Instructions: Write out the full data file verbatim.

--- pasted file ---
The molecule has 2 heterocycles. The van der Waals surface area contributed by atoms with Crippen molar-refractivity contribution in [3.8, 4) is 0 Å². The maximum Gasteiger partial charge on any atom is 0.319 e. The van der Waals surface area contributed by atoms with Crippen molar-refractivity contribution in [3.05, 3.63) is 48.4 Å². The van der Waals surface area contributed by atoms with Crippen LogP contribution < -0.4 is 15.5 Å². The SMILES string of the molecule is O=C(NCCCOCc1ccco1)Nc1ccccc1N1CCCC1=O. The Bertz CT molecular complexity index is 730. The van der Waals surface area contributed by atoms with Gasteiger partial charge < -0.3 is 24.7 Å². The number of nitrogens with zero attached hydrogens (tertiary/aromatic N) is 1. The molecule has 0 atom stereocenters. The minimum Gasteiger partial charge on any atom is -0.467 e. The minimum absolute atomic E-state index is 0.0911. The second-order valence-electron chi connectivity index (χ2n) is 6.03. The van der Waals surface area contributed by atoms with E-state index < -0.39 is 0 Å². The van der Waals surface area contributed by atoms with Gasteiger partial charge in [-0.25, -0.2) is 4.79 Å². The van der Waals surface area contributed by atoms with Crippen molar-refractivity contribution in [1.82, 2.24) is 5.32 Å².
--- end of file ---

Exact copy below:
The molecule has 2 heterocycles. The van der Waals surface area contributed by atoms with Crippen molar-refractivity contribution in [3.8, 4) is 0 Å². The maximum Gasteiger partial charge on any atom is 0.319 e. The van der Waals surface area contributed by atoms with Crippen molar-refractivity contribution in [3.05, 3.63) is 48.4 Å². The van der Waals surface area contributed by atoms with Crippen LogP contribution < -0.4 is 15.5 Å². The SMILES string of the molecule is O=C(NCCCOCc1ccco1)Nc1ccccc1N1CCCC1=O. The Bertz CT molecular complexity index is 730. The van der Waals surface area contributed by atoms with Gasteiger partial charge < -0.3 is 24.7 Å². The number of nitrogens with zero attached hydrogens (tertiary/aromatic N) is 1. The molecule has 0 atom stereocenters. The minimum Gasteiger partial charge on any atom is -0.467 e. The minimum absolute atomic E-state index is 0.0911. The second-order valence-electron chi connectivity index (χ2n) is 6.03. The van der Waals surface area contributed by atoms with E-state index < -0.39 is 0 Å². The van der Waals surface area contributed by atoms with Gasteiger partial charge in [-0.25, -0.2) is 4.79 Å². The van der Waals surface area contributed by atoms with Crippen molar-refractivity contribution in [1.82, 2.24) is 5.32 Å².